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Society holds a popular perception that links children in public care with criminal activity, but this connection is largely assumed. This book addresses the lack of evidence supporting this potentially damaging assumption.
It begins by analysing past research, critically examining current policy and combining theoretical insights from the disciplines of childcare and criminology in order to form a theoretical framework for research. The empirical evidence of thirty-nine interviews with young people who have been through the care system is then drawn upon to highlight key findings and conclusions about the relationship between care and crime, and the implications towards current policy. Addressing issues such as:
the residential care experience
developing secure attachments in the context of care
experiences of education
life after care,
these powerful examples show the flaws, failures and successes of the various childcare services by offering insight into the reality of young peoples experiences.
This book is highly relevant to new legislation and the current political agenda, and will prove an eye-opening read for policymakers and practitioners in the fields of child care and criminology, social workers, and students of social work, social policy and criminology.
What makes Taylor's book important- and her argument particularly relevant to social care policy and practise- is her illustration of the processes by which children in care come to feel uncared for, detached and disrespected. It is the absence of secure, stable and loving relationships, combined with low expectations, that undermines their ability to develop secure attachments to anything or anyone positive. A key challenge arising from Taylor's findings is how to facilitate these kinds of positive attachments amongst looked- after children, given the ongoing crisis in recruiting and retaining quality foster carers and social care professionals.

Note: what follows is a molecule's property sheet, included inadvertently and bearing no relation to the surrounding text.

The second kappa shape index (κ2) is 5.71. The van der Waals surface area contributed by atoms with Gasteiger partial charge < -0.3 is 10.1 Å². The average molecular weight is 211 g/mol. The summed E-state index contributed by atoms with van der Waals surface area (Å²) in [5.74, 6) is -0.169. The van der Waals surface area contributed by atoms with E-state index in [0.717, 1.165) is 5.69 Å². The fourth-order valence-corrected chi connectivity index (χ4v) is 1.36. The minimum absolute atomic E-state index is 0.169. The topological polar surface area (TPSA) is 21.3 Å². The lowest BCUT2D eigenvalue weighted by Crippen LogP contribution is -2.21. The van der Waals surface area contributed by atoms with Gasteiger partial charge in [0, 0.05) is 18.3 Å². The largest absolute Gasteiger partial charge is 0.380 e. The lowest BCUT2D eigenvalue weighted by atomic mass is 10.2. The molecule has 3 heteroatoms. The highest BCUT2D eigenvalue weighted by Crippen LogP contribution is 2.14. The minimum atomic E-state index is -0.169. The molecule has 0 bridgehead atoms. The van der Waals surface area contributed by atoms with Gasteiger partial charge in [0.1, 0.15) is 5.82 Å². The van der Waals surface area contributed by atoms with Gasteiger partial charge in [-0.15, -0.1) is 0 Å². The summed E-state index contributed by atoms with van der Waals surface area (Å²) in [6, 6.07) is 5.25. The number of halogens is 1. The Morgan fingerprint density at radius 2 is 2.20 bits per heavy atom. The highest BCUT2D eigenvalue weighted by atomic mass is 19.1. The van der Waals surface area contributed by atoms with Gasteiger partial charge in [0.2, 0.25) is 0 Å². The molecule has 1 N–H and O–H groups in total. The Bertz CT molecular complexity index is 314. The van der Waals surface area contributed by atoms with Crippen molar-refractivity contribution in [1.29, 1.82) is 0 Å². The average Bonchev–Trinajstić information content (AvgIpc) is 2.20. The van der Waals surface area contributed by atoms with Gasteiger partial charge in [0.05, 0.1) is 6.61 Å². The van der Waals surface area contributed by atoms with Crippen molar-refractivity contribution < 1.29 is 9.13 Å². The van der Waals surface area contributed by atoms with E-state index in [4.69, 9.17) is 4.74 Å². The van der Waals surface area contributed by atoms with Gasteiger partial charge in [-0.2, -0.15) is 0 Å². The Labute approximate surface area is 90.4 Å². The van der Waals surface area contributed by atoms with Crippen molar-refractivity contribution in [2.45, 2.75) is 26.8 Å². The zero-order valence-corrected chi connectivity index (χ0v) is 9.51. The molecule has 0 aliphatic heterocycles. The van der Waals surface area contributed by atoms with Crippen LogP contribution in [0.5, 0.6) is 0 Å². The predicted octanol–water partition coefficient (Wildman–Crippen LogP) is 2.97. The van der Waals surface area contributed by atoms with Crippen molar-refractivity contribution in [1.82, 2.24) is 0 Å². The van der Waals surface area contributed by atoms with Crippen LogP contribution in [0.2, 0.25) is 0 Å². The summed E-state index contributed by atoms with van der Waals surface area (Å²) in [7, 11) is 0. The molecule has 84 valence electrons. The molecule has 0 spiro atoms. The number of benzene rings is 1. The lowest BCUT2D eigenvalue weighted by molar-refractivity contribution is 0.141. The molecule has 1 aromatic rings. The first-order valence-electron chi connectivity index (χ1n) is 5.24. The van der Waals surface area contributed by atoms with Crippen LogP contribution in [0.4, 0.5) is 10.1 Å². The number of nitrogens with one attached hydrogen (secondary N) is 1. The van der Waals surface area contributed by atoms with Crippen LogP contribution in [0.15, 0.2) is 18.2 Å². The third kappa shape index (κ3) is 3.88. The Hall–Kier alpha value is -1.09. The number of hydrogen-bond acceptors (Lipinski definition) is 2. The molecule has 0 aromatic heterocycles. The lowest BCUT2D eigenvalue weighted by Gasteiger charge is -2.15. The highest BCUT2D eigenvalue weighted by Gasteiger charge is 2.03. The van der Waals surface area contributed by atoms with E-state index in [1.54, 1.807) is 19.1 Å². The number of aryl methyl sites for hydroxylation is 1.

Youth Justice, Vol.6, No.2, April 2007
On the overall excellence of the book I hope there will be little disagreement. I would urge everyone with an interest in the care system to read it.
Punishment and Society
[The book] demonstrates a real sense of commitment to providing its readership with a product that matches the standard of its contents. As such, it is both accessible to students and rewards attention by more specialist readers in its field. Its conclusions deserve to be taken seriously by anyone with an interest in the welfare of the vulnerable children and young people who find themselves relying on the state for their start in life.
Written in a clear and refreshing style…this book must be essential reading.
A thoughtful book, written by a former 'looked after' teenager, offers to magistrates, practitioners and policy-makers alike new insights into the lives of children in care.
The author's unique take on her research subject is that she is herself a product of the care system. She is passionate about giving a voice to young people who have experienced various kinds of care, so that professionals might learn from them.
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